|135 mm F4.5||18°||5–4||Auto||4.5–45||0.6 m||7.2×4.8 cm||with Auto Bellows, 65–116; fine focusing straight helicoid built-in||320 g||47 mm||60 mm||57 mm Slide-on||55 mm Screw-in|
|24 mm F2.8AF||84°||8–7||Automatic control on camerabody||2.8–22||0.25 m||24×16 cm||Driven by AF/PF coupler on camera body||170 g||32 mm||62 mm||Built-in||49 mm Screw-in|
|28 mm F2.8AF||75°||6–6||Automatic control on camera body||2.8–22||0.3 m||27×18 cm||Driven by AF/PF coupler on camera body||170 g||32 mm||62 mm||Built-in||49 mm Screw-in|
|50 mm F1.8AF||47°||6–5||Automatic control on camera body||1.8–22||0.45 m||24×16 cm||Driven by AF/PF coupler on camera body||170 g||32 mm||62 mm||Built-in||49 mm Screw-in|
|50 mm F2PF||47°||6–4||Automatic control on camera body||2–22||0.45 m||24×16 cm||Driven by PF coupler on camera body||150 g||37 mm||64 mm||Slide-on||49 mm
|50 mm F2.8AF Macro||47°||8–7||Automatic controlon camera body||2.8–32||0.2 m||3.6×2.4 cm||Driven by AF/PF coupler on camera body||340 g||57 mm||66 mm||Built-in||49 mm Screw-in|
|28–85 mm F3.5–4.5AF||75°–29°||14–11||Automatic control on camera body||3.5–22 (28 mm) 4.5–27 (85 mm)||0.8 m (at close focus: 0.6 m)||85×57 cm (28 mm) 22×15 cm (85 mm)||Driven by AF/PF coupler on camera body||480 g||84 mm||69 mm||Slide-on||55 mm Screw-in|
|35–70 mm F3.5–4.5AF||63°–34°||9–8||Automatic control on camera body||3.5–22 (35 mm) 4.5–32 (70 mm)||0.75 m (at close focus: 0.45 m)||40.4×27 cm (35 mm) 21.7×14.5 cm (70 mm, close focus)||Driven by AF/PF coupler on camera body||250 g||53 mm||69 mm||Slide-on||49 mm Screw-in|
|35–70 mm F3.5–4.5PF||63°–34°||9–8||Automatic control on camera body||3.5–22 (35 mm) 4.5–32 (70 mm)||0.75 m (at close focus 0.45 m)||40.4×27 cm (35 mm) 21.7×14.5 cm (70 mm, close focus)||Driven by PF coupler on camera body||250 g||53 mm||69 mm||Slide-on||49 mm Screw-in|
|35–105 mm F3.5–4.5AF||63°–23°||14–13||Automatic control on camera body||3.5–22 (35 mm) 4.5–27 (105 mm)||1.5 m (at close focus: 0.85 m)||129×86 cm (35 mm) 22×14 cm (105 mm, close focus)||Driven by AF/PF coupler on camera body||460 g||84 mm||69 mm||Slide-on||55 mm Screw-in|
|70–210 mm F3.5–4.5AF||34°–11°||12–9||Automatic control on camera body||3.5–22 (70 mm) 4.5–32 (210 mm)||1.5 m (at close focus: 1.35 m)||52×34 cm (70 mm) 18×12 cm (210 mm, close focus)||Driven by AF/PF coupler on camera body||790 g||125 mm||76 mm||Slide-on||55 mm Screw-in|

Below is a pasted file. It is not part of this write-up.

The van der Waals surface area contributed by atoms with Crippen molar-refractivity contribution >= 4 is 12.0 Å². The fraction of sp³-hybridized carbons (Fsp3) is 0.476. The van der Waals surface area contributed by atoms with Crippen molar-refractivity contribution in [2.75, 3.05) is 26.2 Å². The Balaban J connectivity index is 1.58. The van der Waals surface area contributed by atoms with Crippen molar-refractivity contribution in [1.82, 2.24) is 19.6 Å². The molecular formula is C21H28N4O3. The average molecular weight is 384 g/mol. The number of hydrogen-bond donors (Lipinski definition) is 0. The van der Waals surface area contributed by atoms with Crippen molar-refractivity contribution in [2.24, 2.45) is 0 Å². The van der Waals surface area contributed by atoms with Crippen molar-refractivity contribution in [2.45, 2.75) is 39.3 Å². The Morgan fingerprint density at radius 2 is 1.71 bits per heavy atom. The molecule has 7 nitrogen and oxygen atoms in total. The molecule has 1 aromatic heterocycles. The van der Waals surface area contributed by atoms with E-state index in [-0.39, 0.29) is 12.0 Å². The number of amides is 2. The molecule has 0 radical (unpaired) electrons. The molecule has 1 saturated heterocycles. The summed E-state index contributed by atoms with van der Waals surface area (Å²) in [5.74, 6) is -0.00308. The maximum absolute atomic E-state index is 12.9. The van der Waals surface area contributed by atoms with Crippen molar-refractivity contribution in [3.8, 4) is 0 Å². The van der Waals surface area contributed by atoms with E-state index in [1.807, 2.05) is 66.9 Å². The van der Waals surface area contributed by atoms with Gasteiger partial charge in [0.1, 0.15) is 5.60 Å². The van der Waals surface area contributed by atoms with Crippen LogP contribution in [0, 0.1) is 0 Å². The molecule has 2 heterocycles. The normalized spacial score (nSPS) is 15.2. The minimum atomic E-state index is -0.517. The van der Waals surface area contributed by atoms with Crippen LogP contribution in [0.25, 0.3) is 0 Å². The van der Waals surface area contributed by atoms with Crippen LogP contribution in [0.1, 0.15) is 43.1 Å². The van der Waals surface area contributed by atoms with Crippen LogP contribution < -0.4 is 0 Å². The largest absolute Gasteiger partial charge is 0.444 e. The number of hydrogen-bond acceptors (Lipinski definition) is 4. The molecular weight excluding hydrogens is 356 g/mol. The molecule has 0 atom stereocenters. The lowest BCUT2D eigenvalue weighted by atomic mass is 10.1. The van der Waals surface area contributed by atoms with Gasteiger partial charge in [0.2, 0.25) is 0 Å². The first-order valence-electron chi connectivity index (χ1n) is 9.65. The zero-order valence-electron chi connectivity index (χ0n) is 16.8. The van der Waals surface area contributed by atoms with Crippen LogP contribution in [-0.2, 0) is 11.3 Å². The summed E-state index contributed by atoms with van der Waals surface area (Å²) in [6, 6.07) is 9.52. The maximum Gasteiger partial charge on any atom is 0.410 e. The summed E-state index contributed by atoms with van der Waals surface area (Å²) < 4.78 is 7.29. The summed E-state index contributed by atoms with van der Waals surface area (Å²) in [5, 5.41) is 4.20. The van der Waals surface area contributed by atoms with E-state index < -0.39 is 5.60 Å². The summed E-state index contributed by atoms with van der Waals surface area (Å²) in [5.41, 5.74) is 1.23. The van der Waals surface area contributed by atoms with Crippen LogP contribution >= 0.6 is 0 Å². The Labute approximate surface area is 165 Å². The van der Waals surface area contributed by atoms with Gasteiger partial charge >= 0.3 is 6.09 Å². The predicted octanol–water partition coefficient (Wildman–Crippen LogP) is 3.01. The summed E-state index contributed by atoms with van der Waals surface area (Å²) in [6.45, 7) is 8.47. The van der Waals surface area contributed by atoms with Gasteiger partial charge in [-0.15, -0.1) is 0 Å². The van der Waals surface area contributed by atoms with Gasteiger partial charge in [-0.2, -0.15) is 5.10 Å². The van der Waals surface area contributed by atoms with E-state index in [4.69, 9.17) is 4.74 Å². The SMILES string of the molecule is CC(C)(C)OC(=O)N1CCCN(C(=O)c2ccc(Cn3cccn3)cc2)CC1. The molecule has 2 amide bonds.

Prototype lenses
Here is a list of the manual Zuiko lenses that were never marketed:
- 18 mm/f3.5, prototype of 18 mm/f3.5, L.zuiko with 12 elements 10 group, fixed 72 mm thread
- 50 mm/f2 pancake, prototype of 40 mm/f2 pancake
- 85 mm/f1.4, prototype, with GRIN (GRadient INdex of Refraction) elements
- 160 mm/f3.5, prototype
- 300 mm/f6.3, prototype
- 400 mm/f4.5, prototype
- 500 mm/f5.6, prototype
- 800 mm/f9, prototype
- 1200 mm/f14, prototype
- 24–40 mm/f4, prototype, More Info
- 90–250 mm/? prototype of 85–250/5 – Unknown max aperture, maybe F4 or F3.6
- motor drives and exchangeable camera back for 250 exposures
- lighting: dedicated flashes, shoes, cords, connectors, power sources, adapters and filters
- interchangeable focusing screens instead of bulkier exchangeable finders
- macrophotography: extension tubes, stands & bases, lightings and accessories
- microphotography: systems and connecting, focusing, automatic and manual exposure units
- technical photograph: data recording backs, endoscope and astrophotography adapters
- cases, grips, cable release, battery holders
 See also
- Four Thirds System
- Olympus OM-D E-M5, the first of a new line of mirrorless interchangeable-lens cameras inspired by the OM external design
- Dandelion chip
- ""OM system" 35 mm single lens reflex cameras sales terminated" (Press release). Olympus Optical Co., Ltd. January 17, 2002. Retrieved 2006-08-17.
- Hawkins, R. Lee (2003-08-11). "What years were the various OM cameras produced?". Olympus OM SLR FAQ. Retrieved 2006-08-17.
- Kouichi Akagi. "interview with Yoshihisa Maitani". Asahi Camera magazine (March 2002). Archived from the original on 2009-10-21. Retrieved 2006-08-16.
- Unofficial Olympus OM Sales Information File, Hans van Veluwen
- Olympus OM-1(n) & OM-2 (n) SLR cameras, Rick Oleson, Bruce hamm, Simon Evans & Mark Dapoz; Photography in Malaysia
|Wikimedia Commons has media related to: Olympus OM System|
- Olympus History: OM Series Olympus Corporation history page.